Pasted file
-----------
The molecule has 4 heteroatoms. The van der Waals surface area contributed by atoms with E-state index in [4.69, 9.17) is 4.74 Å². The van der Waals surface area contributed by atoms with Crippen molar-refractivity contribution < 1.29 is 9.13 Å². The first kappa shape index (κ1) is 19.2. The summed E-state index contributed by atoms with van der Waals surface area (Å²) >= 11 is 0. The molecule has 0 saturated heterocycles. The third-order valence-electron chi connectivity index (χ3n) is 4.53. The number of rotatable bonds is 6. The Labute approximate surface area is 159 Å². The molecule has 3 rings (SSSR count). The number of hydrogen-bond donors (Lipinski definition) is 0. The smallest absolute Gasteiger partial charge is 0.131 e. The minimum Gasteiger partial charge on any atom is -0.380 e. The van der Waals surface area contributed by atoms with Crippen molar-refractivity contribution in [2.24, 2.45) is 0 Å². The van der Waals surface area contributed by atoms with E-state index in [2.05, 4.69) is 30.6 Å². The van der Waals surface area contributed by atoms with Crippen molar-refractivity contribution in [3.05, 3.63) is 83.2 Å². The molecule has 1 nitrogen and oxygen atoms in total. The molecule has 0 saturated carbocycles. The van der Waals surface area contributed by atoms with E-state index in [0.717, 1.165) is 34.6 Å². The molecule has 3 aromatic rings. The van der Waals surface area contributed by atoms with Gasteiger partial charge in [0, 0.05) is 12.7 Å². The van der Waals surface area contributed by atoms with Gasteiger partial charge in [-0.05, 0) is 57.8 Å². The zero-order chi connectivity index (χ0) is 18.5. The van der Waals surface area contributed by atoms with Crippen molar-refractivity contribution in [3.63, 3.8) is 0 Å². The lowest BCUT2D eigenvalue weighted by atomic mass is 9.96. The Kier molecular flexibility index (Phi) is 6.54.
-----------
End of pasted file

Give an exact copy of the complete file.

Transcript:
The molecule has 4 heteroatoms. The van der Waals surface area contributed by atoms with E-state index in [4.69, 9.17) is 4.74 Å². The van der Waals surface area contributed by atoms with Crippen molar-refractivity contribution < 1.29 is 9.13 Å². The first kappa shape index (κ1) is 19.2. The summed E-state index contributed by atoms with van der Waals surface area (Å²) >= 11 is 0. The molecule has 0 saturated heterocycles. The third-order valence-electron chi connectivity index (χ3n) is 4.53. The number of rotatable bonds is 6. The Labute approximate surface area is 159 Å². The molecule has 3 rings (SSSR count). The number of hydrogen-bond donors (Lipinski definition) is 0. The smallest absolute Gasteiger partial charge is 0.131 e. The minimum Gasteiger partial charge on any atom is -0.380 e. The van der Waals surface area contributed by atoms with Crippen molar-refractivity contribution in [2.24, 2.45) is 0 Å². The van der Waals surface area contributed by atoms with E-state index in [2.05, 4.69) is 30.6 Å². The van der Waals surface area contributed by atoms with Crippen molar-refractivity contribution in [3.05, 3.63) is 83.2 Å². The molecule has 1 nitrogen and oxygen atoms in total. The molecule has 0 saturated carbocycles. The van der Waals surface area contributed by atoms with E-state index in [0.717, 1.165) is 34.6 Å². The molecule has 3 aromatic rings. The van der Waals surface area contributed by atoms with Gasteiger partial charge in [0, 0.05) is 12.7 Å². The van der Waals surface area contributed by atoms with Gasteiger partial charge in [-0.05, 0) is 57.8 Å². The zero-order chi connectivity index (χ0) is 18.5. The van der Waals surface area contributed by atoms with Crippen molar-refractivity contribution in [3.63, 3.8) is 0 Å². The lowest BCUT2D eigenvalue weighted by atomic mass is 9.96. The Kier molecular flexibility index (Phi) is 6.54.